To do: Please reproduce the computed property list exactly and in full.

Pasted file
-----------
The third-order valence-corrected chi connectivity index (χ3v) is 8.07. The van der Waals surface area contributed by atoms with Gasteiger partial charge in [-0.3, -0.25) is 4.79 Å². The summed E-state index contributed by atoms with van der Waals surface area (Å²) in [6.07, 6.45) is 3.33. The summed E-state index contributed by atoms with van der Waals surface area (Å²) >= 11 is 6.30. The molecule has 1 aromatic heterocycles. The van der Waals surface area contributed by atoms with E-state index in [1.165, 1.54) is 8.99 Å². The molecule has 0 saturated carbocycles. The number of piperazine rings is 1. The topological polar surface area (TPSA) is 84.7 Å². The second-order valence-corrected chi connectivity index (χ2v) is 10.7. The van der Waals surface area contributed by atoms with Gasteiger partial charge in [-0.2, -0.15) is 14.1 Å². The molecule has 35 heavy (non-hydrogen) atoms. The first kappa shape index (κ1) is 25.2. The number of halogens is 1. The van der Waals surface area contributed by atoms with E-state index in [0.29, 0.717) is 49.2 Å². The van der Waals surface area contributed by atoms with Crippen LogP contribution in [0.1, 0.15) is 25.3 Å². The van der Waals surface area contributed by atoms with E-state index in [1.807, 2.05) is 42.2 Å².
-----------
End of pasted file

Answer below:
The third-order valence-corrected chi connectivity index (χ3v) is 8.07. The van der Waals surface area contributed by atoms with Gasteiger partial charge in [-0.3, -0.25) is 4.79 Å². The summed E-state index contributed by atoms with van der Waals surface area (Å²) in [6.07, 6.45) is 3.33. The summed E-state index contributed by atoms with van der Waals surface area (Å²) >= 11 is 6.30. The molecule has 1 aromatic heterocycles. The van der Waals surface area contributed by atoms with E-state index in [1.165, 1.54) is 8.99 Å². The molecule has 0 saturated carbocycles. The number of piperazine rings is 1. The topological polar surface area (TPSA) is 84.7 Å². The second-order valence-corrected chi connectivity index (χ2v) is 10.7. The van der Waals surface area contributed by atoms with Gasteiger partial charge in [-0.2, -0.15) is 14.1 Å². The molecule has 35 heavy (non-hydrogen) atoms. The first kappa shape index (κ1) is 25.2. The number of halogens is 1. The van der Waals surface area contributed by atoms with E-state index in [0.29, 0.717) is 49.2 Å². The van der Waals surface area contributed by atoms with Crippen LogP contribution in [0.1, 0.15) is 25.3 Å². The van der Waals surface area contributed by atoms with E-state index in [1.807, 2.05) is 42.2 Å².